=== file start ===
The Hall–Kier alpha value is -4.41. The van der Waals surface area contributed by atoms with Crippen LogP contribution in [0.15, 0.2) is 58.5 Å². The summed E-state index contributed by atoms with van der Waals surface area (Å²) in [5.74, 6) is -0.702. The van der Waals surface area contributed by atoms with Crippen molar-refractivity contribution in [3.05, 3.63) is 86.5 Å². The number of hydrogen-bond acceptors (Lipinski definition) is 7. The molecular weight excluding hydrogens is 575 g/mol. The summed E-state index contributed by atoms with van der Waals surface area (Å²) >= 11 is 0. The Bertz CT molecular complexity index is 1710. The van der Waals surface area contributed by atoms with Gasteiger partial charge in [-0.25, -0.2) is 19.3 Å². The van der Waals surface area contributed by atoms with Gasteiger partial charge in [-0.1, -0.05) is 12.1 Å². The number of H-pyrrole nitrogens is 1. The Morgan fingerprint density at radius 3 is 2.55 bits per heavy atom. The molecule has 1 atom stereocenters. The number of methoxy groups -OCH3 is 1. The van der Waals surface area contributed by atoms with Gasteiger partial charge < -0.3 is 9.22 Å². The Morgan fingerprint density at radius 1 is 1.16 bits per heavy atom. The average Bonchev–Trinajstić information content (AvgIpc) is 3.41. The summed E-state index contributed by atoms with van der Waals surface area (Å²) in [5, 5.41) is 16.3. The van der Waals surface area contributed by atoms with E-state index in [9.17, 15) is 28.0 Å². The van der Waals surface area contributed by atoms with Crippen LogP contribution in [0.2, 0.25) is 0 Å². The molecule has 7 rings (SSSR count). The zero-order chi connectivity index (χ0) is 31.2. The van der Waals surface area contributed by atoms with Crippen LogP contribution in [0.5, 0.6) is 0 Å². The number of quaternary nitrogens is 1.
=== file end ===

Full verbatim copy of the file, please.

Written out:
The Hall–Kier alpha value is -4.41. The van der Waals surface area contributed by atoms with Crippen LogP contribution in [0.15, 0.2) is 58.5 Å². The summed E-state index contributed by atoms with van der Waals surface area (Å²) in [5.74, 6) is -0.702. The van der Waals surface area contributed by atoms with Crippen molar-refractivity contribution in [3.05, 3.63) is 86.5 Å². The number of hydrogen-bond acceptors (Lipinski definition) is 7. The molecular weight excluding hydrogens is 575 g/mol. The summed E-state index contributed by atoms with van der Waals surface area (Å²) >= 11 is 0. The Bertz CT molecular complexity index is 1710. The van der Waals surface area contributed by atoms with Gasteiger partial charge in [-0.25, -0.2) is 19.3 Å². The van der Waals surface area contributed by atoms with Gasteiger partial charge in [-0.1, -0.05) is 12.1 Å². The number of H-pyrrole nitrogens is 1. The Morgan fingerprint density at radius 3 is 2.55 bits per heavy atom. The molecule has 1 atom stereocenters. The number of methoxy groups -OCH3 is 1. The van der Waals surface area contributed by atoms with Gasteiger partial charge < -0.3 is 9.22 Å². The Morgan fingerprint density at radius 1 is 1.16 bits per heavy atom. The average Bonchev–Trinajstić information content (AvgIpc) is 3.41. The summed E-state index contributed by atoms with van der Waals surface area (Å²) in [5, 5.41) is 16.3. The van der Waals surface area contributed by atoms with E-state index in [9.17, 15) is 28.0 Å². The van der Waals surface area contributed by atoms with Crippen LogP contribution in [0.2, 0.25) is 0 Å². The molecule has 7 rings (SSSR count). The zero-order chi connectivity index (χ0) is 31.2. The van der Waals surface area contributed by atoms with Crippen LogP contribution in [0.5, 0.6) is 0 Å². The number of quaternary nitrogens is 1.